The Talmud tells us that Haman was pleased when he picked the month of Adar to destroy the Jews because Adar seemed to have auspicious qualities for his evil plan. It was the month that Moses died and there were no other holidays. His thought process assumed that the nature of a particular day or month created a fixed reality that could be relied upon to predict events. This idea is called Mazal, which is literally a zodiac sign. If you are born under Mars you will be a warrior. Of course he was wrong and not only because Moses was also born in Adar. He was wrong because, as the Talmud tells us, Ein Mazal L’Yisrael – The Jewish people are not bound by Mazal. The kind of forces that might determine the future for some, do not irrevocably set the course for Israel. The only force Israel is dependent on is God.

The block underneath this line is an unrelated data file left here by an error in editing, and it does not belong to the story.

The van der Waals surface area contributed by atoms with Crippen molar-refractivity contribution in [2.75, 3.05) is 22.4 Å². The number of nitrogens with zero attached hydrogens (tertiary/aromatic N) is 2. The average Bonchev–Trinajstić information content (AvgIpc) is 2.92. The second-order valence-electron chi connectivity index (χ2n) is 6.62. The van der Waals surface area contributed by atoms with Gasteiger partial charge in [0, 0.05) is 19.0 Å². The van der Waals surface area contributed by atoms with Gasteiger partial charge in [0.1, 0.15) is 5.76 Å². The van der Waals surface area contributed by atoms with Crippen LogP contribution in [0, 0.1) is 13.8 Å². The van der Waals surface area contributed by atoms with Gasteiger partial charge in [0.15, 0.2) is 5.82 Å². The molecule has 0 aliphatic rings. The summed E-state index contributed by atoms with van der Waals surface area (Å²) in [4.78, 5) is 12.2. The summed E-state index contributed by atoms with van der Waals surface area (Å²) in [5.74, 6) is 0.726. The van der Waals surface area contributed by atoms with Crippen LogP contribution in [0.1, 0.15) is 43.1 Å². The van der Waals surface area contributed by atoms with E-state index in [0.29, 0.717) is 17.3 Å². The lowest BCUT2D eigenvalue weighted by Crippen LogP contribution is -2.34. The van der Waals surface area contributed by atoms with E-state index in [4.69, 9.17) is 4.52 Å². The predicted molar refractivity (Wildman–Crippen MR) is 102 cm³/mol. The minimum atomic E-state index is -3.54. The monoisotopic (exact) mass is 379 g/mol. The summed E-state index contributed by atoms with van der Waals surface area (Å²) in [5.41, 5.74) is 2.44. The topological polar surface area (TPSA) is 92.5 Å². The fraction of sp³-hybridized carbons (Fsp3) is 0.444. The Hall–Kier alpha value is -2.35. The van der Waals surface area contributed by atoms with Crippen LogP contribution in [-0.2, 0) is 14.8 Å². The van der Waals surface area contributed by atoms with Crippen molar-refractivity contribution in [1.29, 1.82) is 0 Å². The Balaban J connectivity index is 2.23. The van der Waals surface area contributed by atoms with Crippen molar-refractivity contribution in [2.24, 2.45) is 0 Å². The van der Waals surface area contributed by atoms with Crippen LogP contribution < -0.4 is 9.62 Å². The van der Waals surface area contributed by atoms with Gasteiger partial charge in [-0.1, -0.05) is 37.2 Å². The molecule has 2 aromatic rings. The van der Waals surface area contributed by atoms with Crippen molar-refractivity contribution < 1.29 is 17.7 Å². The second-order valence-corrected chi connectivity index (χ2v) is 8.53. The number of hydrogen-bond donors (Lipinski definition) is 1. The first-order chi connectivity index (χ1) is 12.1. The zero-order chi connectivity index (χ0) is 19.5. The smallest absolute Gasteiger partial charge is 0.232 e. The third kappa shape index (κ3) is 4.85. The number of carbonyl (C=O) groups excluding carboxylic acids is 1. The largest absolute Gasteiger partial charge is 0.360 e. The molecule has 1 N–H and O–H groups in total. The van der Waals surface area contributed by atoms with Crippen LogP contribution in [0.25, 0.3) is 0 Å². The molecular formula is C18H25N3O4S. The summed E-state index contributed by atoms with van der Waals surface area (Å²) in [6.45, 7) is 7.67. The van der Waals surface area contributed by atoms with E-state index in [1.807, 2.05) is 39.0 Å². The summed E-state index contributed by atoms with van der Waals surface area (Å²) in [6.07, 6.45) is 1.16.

This is like in a dystopian video game fantasy film, where the game master can intervene at any time and override the rules of the game. God created physical rules to guide nature and these include Mazal. But, as the gamemaster, at any time God can override those rules.
Rabbi Nosson Zvi Finkel, one of the great Mussar leaders of the early 20th century, writes that real freedom is believing that God is involved in and aware of everything. This is freedom because it means you are not essentially bound by the rules of nature. You may live your entire life within these rules, but the possibility is always there that these rules do not confine you. In an important way, anything is possible.
While this is a difficult theology that I have trouble grasping, I can relate to the suggestion not to be fooled by the rules and structures within which I live, that I have no alternatives. Change is always possible. This may be one of the key messages of Adar and Purim. No matter how stuck and determined things seem, the possibility of complete reversal and change is always just below the surface.
What aspect of your life seems stuck and rigidly bound by “what is?” What can you think about, pray for, and do to demonstrate to yourself that Mazal doesn’t determine you?
May we be blessed with being surprised at what is possible this Purim.